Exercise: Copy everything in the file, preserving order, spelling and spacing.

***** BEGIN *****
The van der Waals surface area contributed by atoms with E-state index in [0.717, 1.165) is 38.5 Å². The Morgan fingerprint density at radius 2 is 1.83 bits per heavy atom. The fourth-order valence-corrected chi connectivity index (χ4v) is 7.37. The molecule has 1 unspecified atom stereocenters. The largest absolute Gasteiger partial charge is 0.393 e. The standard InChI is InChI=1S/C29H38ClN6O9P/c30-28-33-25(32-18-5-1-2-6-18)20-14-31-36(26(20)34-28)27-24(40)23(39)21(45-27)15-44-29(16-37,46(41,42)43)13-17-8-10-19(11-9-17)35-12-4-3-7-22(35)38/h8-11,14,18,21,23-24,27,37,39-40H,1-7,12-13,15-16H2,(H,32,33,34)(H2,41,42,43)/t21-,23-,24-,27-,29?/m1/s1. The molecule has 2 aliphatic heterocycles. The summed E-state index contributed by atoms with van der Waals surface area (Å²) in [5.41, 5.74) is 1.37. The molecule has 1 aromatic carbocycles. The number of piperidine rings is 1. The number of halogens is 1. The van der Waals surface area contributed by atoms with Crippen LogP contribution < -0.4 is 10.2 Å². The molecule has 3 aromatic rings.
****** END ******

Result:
The van der Waals surface area contributed by atoms with E-state index in [0.717, 1.165) is 38.5 Å². The Morgan fingerprint density at radius 2 is 1.83 bits per heavy atom. The fourth-order valence-corrected chi connectivity index (χ4v) is 7.37. The molecule has 1 unspecified atom stereocenters. The largest absolute Gasteiger partial charge is 0.393 e. The standard InChI is InChI=1S/C29H38ClN6O9P/c30-28-33-25(32-18-5-1-2-6-18)20-14-31-36(26(20)34-28)27-24(40)23(39)21(45-27)15-44-29(16-37,46(41,42)43)13-17-8-10-19(11-9-17)35-12-4-3-7-22(35)38/h8-11,14,18,21,23-24,27,37,39-40H,1-7,12-13,15-16H2,(H,32,33,34)(H2,41,42,43)/t21-,23-,24-,27-,29?/m1/s1. The molecule has 2 aliphatic heterocycles. The summed E-state index contributed by atoms with van der Waals surface area (Å²) in [5.41, 5.74) is 1.37. The molecule has 1 aromatic carbocycles. The number of piperidine rings is 1. The number of halogens is 1. The van der Waals surface area contributed by atoms with Crippen LogP contribution < -0.4 is 10.2 Å². The molecule has 3 aromatic rings.